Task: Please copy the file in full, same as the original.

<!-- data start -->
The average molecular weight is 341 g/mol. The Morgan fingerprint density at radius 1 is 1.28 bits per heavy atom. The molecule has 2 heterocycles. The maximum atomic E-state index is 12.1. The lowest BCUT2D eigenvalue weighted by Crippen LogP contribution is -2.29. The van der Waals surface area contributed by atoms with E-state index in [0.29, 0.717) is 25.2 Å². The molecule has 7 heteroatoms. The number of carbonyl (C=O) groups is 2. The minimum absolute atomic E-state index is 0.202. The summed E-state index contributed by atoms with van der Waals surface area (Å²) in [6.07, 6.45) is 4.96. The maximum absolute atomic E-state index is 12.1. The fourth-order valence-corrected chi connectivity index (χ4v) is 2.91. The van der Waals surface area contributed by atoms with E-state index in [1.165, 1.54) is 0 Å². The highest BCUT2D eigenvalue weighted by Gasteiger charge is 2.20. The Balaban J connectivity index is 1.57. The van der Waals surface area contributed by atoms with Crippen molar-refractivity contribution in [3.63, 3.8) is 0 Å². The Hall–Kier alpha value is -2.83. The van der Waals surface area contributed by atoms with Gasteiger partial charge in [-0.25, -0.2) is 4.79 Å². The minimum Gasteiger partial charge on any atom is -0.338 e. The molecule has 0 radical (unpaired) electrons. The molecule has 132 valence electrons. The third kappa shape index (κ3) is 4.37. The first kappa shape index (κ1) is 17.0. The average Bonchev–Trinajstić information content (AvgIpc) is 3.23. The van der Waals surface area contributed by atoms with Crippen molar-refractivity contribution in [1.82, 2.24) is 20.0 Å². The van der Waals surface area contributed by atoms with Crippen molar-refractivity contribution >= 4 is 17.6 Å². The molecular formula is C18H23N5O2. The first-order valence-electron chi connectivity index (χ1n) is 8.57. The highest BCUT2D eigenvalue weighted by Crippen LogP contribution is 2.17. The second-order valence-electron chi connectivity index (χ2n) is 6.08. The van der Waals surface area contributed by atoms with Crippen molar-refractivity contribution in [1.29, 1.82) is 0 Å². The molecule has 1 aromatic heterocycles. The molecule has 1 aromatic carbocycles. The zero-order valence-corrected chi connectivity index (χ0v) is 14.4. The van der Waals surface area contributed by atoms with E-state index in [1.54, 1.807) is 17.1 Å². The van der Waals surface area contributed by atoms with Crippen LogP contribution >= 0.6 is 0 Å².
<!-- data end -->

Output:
The average molecular weight is 341 g/mol. The Morgan fingerprint density at radius 1 is 1.28 bits per heavy atom. The molecule has 2 heterocycles. The maximum atomic E-state index is 12.1. The lowest BCUT2D eigenvalue weighted by Crippen LogP contribution is -2.29. The van der Waals surface area contributed by atoms with E-state index in [0.29, 0.717) is 25.2 Å². The molecule has 7 heteroatoms. The number of carbonyl (C=O) groups is 2. The minimum absolute atomic E-state index is 0.202. The summed E-state index contributed by atoms with van der Waals surface area (Å²) in [6.07, 6.45) is 4.96. The maximum absolute atomic E-state index is 12.1. The fourth-order valence-corrected chi connectivity index (χ4v) is 2.91. The van der Waals surface area contributed by atoms with E-state index in [1.165, 1.54) is 0 Å². The highest BCUT2D eigenvalue weighted by Gasteiger charge is 2.20. The Balaban J connectivity index is 1.57. The van der Waals surface area contributed by atoms with Crippen molar-refractivity contribution in [3.63, 3.8) is 0 Å². The Hall–Kier alpha value is -2.83. The van der Waals surface area contributed by atoms with Gasteiger partial charge in [-0.25, -0.2) is 4.79 Å². The minimum Gasteiger partial charge on any atom is -0.338 e. The molecule has 0 radical (unpaired) electrons. The molecule has 132 valence electrons. The third kappa shape index (κ3) is 4.37. The first kappa shape index (κ1) is 17.0. The average Bonchev–Trinajstić information content (AvgIpc) is 3.23. The van der Waals surface area contributed by atoms with Crippen molar-refractivity contribution in [1.82, 2.24) is 20.0 Å². The van der Waals surface area contributed by atoms with Crippen molar-refractivity contribution >= 4 is 17.6 Å². The molecular formula is C18H23N5O2. The first-order valence-electron chi connectivity index (χ1n) is 8.57. The highest BCUT2D eigenvalue weighted by Crippen LogP contribution is 2.17. The second-order valence-electron chi connectivity index (χ2n) is 6.08. The van der Waals surface area contributed by atoms with Crippen molar-refractivity contribution in [1.29, 1.82) is 0 Å². The molecule has 1 aromatic heterocycles. The molecule has 1 aromatic carbocycles. The zero-order valence-corrected chi connectivity index (χ0v) is 14.4. The van der Waals surface area contributed by atoms with E-state index in [1.54, 1.807) is 17.1 Å². The van der Waals surface area contributed by atoms with Crippen LogP contribution >= 0.6 is 0 Å².